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The progressive elite war against coal energy producers is playing out like a chapter in Ayn Rand’s Atlas Shrugged. In a case of delicious irony, the liberal New England region is getting slammed for its lack of energy diversity.
New England’s energy mess stems from its overreliance on natural gas and an insufficient transportation network to carry the fuel. Just like the Aristotelian axiom of A=A, liberals are now learning they are not immune to the law of supply and demand.
The loss of coal-fired power, long urged by local activists, has greatly contributed to the region’s energy imbalance.
Since the turn of the century, the use of coal dropped significantly in New England while the use of natural gas rose dramatically. An article from Scientific American noted in 2012 that coal provided 3 percent of the region’s power down from 18 percent, while over the same time period natural gas use exploded from 15 percent to 52 percent.
But in a case of classic central planning failure, the region did not build a pipeline infrastructure to meet the surge in demand.
Predictably, the exceptionally cold winter is exposing New England’s energy vulnerabilities. The cold temperatures have caused a surge in demand for natural gas causing an unusually large rundown in national inventories and a sharp spike in natural gas prices.
While higher, more volatile commodity prices pose a risk, New England’s major problem is the lack of a pipeline capacity to meet the region’s thirst for natural gas.
The unusually large demand for heating New England homes has diverted the constrained natural gas supply away from electricity generation and industrial use, resulting in exploding costs.
Those suffering the most are the companies that buy electricity on an as needed basis – that is, on the spot market. For Boston, from November 1 to mid-January, companies buying electric power are paying on average 70 percent more for power than they were a year ago, at a rate of almost $97 per megawatt-hour. Daily prices have gone as high as $222 a megawatt-hour.
The price for natural gas on the spot market spiked to $78.6393 per million BTU – a price not seen since 2001.
The soaring energy prices are hitting paper mills in New England very hard. For example, in early January, Gorham Paper and Tissue in New Hampshire was forced to reduce its production and lay off workers because of high natural gas costs.
Similarly, Great Northern Paper in East Millinocket, Maine is temporarily laying off about 200 workers and halting paper production for about four months in part because of high energy prices.
Bigger customers such as utilities buy most of their natural gas on a long-term basis through futures contracts, and are protected from these spikes unless they bet wrong and did not buy enough natural gas to cover demand. Accordingly, retail customers will be insulated from huge utility bills in the short-term.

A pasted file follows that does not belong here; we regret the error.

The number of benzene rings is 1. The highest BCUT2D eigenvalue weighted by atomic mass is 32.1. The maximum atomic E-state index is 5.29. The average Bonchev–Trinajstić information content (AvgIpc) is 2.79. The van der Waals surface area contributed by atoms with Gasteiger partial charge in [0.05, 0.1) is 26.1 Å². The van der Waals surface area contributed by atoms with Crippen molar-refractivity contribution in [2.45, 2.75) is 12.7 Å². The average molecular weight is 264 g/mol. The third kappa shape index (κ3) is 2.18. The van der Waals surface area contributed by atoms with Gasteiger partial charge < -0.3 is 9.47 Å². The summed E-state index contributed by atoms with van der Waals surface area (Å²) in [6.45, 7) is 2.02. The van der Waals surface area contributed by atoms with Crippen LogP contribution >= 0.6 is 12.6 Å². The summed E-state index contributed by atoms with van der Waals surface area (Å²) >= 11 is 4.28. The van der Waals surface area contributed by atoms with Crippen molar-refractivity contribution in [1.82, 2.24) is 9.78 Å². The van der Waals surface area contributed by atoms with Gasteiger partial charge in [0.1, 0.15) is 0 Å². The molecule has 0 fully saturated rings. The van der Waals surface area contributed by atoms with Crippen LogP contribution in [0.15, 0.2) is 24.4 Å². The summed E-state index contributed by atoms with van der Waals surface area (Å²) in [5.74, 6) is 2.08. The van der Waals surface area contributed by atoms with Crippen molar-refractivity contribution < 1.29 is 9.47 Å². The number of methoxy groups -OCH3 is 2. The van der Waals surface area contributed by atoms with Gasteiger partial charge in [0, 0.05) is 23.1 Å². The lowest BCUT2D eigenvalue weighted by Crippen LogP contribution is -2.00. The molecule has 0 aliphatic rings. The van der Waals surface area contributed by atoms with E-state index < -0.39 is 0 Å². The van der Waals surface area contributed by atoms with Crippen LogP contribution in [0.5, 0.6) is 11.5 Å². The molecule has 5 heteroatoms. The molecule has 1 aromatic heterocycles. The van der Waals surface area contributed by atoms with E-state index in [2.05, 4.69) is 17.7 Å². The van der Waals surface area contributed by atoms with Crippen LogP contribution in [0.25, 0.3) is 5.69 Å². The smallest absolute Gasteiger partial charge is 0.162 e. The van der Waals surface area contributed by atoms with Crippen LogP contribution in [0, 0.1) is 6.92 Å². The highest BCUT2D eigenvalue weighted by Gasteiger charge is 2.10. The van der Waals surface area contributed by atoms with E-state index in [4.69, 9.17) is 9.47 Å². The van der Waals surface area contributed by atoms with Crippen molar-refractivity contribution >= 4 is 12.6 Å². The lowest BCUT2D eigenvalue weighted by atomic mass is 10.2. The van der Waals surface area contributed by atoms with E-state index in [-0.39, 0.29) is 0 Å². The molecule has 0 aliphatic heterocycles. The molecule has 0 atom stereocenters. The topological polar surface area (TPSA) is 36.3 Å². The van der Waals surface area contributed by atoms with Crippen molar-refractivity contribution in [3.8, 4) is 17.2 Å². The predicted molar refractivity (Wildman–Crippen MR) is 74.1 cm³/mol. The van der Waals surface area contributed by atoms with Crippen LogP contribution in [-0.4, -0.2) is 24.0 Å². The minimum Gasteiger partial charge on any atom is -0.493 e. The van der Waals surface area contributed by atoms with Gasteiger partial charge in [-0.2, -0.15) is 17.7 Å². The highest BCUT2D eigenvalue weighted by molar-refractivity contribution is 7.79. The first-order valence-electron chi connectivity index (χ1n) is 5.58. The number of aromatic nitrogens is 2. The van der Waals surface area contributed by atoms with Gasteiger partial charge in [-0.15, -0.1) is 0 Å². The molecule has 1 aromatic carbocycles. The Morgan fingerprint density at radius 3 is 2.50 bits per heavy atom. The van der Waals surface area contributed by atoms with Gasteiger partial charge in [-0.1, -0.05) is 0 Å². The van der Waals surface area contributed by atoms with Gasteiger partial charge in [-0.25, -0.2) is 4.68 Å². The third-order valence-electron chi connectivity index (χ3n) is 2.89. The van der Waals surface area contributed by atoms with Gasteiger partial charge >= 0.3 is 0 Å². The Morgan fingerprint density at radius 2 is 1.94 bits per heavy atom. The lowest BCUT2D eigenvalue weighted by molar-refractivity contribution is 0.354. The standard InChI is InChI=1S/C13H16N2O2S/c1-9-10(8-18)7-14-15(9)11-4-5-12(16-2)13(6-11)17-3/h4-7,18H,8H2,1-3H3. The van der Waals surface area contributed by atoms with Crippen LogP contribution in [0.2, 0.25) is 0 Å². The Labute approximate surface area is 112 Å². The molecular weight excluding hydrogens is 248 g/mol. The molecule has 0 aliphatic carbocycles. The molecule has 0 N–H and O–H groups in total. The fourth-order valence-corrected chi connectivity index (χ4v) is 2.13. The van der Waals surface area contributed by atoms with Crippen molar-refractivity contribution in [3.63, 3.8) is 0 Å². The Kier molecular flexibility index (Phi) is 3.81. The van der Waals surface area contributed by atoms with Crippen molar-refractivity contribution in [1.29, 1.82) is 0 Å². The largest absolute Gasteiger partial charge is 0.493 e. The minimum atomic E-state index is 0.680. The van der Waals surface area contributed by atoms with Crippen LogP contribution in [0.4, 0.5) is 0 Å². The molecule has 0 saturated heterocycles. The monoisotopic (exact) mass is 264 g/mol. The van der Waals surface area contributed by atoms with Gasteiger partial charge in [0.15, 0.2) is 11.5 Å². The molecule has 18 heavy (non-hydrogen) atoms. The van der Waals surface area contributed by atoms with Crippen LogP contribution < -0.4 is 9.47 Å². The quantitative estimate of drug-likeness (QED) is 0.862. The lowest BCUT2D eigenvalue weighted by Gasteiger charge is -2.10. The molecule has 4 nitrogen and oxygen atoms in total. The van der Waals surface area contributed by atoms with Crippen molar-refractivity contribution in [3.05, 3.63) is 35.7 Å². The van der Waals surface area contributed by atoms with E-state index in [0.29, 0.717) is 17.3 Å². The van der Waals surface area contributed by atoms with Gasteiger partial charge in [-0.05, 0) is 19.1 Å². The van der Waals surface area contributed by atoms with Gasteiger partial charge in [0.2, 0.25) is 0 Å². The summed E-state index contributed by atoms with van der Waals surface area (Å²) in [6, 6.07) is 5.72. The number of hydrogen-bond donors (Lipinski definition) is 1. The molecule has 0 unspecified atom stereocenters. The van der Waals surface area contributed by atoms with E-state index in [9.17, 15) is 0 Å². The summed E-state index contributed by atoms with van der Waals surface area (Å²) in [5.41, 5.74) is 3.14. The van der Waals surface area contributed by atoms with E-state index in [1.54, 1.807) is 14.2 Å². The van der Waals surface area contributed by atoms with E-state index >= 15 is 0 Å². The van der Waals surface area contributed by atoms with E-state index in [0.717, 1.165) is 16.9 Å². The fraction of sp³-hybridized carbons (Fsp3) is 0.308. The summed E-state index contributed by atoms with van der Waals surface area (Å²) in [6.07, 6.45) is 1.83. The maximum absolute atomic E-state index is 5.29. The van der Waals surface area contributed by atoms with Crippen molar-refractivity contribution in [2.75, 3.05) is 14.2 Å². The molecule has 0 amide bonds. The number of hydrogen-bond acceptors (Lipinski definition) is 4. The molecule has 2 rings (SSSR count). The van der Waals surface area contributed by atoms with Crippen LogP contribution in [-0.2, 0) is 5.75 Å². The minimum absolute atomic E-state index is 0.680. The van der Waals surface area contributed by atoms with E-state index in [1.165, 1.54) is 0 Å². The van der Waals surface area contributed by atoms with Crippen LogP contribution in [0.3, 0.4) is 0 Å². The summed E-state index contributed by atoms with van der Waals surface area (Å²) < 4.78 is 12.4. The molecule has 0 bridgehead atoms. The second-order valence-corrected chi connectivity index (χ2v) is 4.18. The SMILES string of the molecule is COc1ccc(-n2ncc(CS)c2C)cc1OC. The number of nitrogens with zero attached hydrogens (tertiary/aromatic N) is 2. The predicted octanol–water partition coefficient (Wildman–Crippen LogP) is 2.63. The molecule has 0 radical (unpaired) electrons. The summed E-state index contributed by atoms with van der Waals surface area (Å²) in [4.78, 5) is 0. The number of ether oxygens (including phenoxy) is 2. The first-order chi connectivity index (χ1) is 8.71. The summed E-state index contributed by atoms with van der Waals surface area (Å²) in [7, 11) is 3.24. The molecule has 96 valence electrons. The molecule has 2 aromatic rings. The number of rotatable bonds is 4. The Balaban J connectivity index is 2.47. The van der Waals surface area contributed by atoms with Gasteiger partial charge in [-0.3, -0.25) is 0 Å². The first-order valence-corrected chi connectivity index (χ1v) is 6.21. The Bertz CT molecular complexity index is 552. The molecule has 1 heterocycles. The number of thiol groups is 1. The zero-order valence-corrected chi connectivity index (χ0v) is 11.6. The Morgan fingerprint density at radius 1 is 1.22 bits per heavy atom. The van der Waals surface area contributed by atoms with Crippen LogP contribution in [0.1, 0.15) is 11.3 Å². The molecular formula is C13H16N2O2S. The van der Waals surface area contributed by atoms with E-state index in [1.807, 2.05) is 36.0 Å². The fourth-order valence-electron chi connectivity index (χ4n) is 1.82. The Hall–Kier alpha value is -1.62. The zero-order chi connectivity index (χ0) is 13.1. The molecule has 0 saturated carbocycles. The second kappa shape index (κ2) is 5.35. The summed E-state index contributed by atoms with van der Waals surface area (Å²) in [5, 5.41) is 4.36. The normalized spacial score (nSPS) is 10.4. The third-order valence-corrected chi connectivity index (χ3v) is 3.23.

New England’s energy problem is going to get worse. In addition to high energy costs, the region’s residents will likely face future power shortages.
A recent energy auction for future power in 2017 and 2018 conducted by ISO New England – the region’s power grid operator – fell short of its target by 155 megawatts. One megawatt powers about 1000 homes.
Gordon van Welie, the head of ISO New England attributed the energy shortage to the closing of four power plants; two coal-fired units, an oil burning unit and the Vermont Yankee nuclear facility.
The reduction in available power for New England will be devastating to the integrity of the power grid. This year, the region narrowly averted a power crisis because the grid operator asked a utility to boost energy supply by burning jet-fuel powered turbines.
Obama’s war on coal is accelerating New England’s energy crisis. The Brayton Point coal-fired power plant in Somerset, Massachusetts is closing in 2017 over objections from ISO New England, which wanted the plant to remain open because of its importance to the power grid.
Increasing compliance costs from EPA regulations were a major reason for the decision to close the facility. The power plant owners did not want to spend the “significant capital to meet environmental regulations and to operate and maintain an aging plant.”
Facing an energy shortage, governors in the region are planning on supporting construction of new natural gas pipelines but that effort will take time and meet resistance from residents that don’t want the fuel running through neighborhoods.
In the meantime, with skyrocketing energy costs and future blackouts on the horizon New England will provide the nation with a stellar example of the social and economic consequences of progressive policies divorced from real world realities.